So I’m in the dojo, sitting cross-legged, back against the wall, waiting for the belt test to begin.
If I succeed tonight, I’ll be one rank higher in the color belt rankings of Shotokan karate.
If I don’t get hurt.
I’m not afraid of failing. My techniques and stance are solid for the level I’m at.
My kata is well practiced and smooth.
Sensei says I’m ready.
But what if I get hurt?
See, as part of the test, I’ve got to spar with a couple guys tonight. Guys who are a lot bigger than me.
Not more advanced. Just bigger.
I would welcome a more advanced partner. Somebody who could understand my lower rank and make some allowance for techniques I have not yet learned.
Instead, my opponents may have less control over their advance than I do. And my attacks might leave me with any number of silly injuries.
Bruises. Cuts. (Ever been cut by somebody’s long toenail?) Jammed fingers and toes.
I’m sweating, thinking about the possibilities.
So I practice four-square breathing. Calm the heartbeat. Quiet the mind.
As a class, we run through the techniques. Then sit back down.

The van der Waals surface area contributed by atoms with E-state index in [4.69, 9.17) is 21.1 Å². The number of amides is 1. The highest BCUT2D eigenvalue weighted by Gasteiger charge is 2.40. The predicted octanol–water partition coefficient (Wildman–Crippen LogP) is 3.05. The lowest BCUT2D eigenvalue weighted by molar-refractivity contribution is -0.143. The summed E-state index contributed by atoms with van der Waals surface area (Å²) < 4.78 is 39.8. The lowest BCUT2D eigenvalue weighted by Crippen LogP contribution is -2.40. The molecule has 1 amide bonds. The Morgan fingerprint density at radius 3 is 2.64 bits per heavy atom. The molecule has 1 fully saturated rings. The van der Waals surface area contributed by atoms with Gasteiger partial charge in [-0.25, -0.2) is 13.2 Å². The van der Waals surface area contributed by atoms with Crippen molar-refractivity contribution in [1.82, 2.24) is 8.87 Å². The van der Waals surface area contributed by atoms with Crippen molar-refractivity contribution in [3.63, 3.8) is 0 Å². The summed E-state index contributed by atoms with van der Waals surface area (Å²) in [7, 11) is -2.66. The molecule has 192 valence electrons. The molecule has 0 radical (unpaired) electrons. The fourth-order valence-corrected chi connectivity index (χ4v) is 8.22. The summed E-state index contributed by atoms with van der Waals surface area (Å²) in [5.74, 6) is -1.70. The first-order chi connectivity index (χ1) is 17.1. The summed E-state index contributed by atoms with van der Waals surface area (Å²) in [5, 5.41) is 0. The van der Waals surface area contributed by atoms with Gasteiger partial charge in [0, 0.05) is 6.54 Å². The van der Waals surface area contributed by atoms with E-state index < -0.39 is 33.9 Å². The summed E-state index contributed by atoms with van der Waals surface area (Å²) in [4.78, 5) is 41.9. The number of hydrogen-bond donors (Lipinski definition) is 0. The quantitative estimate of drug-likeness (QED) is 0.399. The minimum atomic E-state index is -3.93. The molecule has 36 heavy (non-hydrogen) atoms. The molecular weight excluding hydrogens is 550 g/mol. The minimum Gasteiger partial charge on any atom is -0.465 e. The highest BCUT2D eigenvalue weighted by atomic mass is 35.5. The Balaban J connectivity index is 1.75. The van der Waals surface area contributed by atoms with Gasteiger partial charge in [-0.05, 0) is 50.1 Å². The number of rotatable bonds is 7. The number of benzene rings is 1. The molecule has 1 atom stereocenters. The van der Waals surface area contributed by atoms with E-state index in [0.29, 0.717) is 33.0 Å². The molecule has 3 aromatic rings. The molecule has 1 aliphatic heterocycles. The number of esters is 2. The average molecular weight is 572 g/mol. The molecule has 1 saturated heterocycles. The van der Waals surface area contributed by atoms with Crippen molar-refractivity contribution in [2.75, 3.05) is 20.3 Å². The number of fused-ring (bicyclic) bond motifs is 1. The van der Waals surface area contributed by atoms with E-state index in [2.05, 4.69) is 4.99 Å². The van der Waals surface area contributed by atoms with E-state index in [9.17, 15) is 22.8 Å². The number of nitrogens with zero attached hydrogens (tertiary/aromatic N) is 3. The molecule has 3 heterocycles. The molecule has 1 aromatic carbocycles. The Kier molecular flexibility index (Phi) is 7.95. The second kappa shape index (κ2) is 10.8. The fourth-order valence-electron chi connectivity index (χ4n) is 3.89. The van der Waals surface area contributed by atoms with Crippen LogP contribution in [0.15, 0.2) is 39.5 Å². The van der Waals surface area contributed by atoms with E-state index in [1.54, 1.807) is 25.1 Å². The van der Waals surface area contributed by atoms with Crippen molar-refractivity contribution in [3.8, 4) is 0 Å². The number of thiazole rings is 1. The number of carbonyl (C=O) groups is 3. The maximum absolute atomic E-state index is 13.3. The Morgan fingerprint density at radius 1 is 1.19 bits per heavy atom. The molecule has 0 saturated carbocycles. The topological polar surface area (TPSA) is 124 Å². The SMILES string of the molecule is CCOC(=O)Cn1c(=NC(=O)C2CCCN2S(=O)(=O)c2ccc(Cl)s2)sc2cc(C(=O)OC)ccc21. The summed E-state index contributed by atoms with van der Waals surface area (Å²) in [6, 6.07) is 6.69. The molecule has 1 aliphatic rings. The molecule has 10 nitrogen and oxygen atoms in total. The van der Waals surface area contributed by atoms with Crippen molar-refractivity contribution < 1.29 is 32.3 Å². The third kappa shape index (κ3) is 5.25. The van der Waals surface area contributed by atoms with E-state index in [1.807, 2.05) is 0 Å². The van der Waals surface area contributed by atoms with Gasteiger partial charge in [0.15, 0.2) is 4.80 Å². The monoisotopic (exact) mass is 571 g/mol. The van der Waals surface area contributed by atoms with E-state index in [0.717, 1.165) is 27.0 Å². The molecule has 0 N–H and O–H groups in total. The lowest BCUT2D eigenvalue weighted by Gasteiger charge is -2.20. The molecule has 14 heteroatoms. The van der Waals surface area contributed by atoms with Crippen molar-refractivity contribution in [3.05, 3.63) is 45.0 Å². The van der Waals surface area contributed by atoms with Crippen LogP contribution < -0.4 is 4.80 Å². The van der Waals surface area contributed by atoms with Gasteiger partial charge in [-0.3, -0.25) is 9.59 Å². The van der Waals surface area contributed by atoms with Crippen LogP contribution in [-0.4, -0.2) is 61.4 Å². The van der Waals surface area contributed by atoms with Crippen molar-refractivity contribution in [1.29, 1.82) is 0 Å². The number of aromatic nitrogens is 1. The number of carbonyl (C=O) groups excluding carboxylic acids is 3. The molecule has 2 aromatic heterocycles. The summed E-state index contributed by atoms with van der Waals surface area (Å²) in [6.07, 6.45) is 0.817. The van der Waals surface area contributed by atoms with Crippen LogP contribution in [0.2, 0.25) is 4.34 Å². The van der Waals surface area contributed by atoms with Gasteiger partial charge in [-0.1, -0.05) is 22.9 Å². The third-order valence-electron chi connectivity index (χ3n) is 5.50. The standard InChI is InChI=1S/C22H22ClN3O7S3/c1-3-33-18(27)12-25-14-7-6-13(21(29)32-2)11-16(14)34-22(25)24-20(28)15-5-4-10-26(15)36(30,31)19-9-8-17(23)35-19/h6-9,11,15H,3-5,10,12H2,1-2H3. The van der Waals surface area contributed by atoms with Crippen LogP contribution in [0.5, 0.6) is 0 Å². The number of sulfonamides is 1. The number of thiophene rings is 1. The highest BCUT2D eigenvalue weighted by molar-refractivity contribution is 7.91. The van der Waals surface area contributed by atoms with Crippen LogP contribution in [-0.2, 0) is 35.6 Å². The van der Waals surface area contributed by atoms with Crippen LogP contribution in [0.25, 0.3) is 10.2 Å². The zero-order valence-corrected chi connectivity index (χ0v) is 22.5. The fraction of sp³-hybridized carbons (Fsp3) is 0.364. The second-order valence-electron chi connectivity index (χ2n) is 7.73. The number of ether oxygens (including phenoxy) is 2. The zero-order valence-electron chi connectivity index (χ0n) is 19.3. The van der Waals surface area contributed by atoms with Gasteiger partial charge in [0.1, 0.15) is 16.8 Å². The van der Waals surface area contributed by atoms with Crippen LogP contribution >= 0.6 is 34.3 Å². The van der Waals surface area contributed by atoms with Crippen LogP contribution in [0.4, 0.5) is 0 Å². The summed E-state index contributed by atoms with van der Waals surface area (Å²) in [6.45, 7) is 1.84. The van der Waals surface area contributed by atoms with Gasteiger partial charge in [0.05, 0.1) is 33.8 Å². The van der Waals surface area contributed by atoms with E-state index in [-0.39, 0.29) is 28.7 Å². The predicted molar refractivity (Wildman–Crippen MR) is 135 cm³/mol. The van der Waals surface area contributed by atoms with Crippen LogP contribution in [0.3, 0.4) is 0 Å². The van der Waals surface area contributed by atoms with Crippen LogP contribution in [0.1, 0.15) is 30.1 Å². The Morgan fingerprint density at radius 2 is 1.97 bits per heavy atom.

When called I perform kata without thinking. Like Yoda’s famous line in The Empire Strikes Back.
There is no try, only do.
And then it’s time to spar and I’ve got my headgear in place. Gloves on.
And cushioned sparring shoes.
They aren’t the cheapest pair available, but they were inexpensive. And when I wore them the first couple times, one of the hard plastic straps under the sole of my foot twisted and caused some trouble.
So I cut it off with a scissors before coming over to the test.
Now it’s time to spar.
We bow. We high five.
Though we go for quite a while, it’s over before I know it and we’re all three laughing and slapping each other on the back.
One guy has a bit of a bloody lip. Another bruised his shin on my knee.
As I lean against the wall to take off my shoes, I realize I’m injured as well.
On each foot, but on opposite sides, there’s a dime-sized festering raw blister forming.
In the exact spot I clipped the shoe strap.
On each shoe, the plastic popped back and–as I sparred-dug away at the top layer of my foot.
I didn’t feel it while out on the mat.
But now both feet hurt quite a bit. I barely get my street shoes back on and the drive home is miserable.
I limp around for nearly a week.
And during that week, I realize something.
I did this to myself.
I feared injury and, while incredibly minor, I achieved it.
All by myself.
There’s a lesson here.
And it extends far beyond the dojo.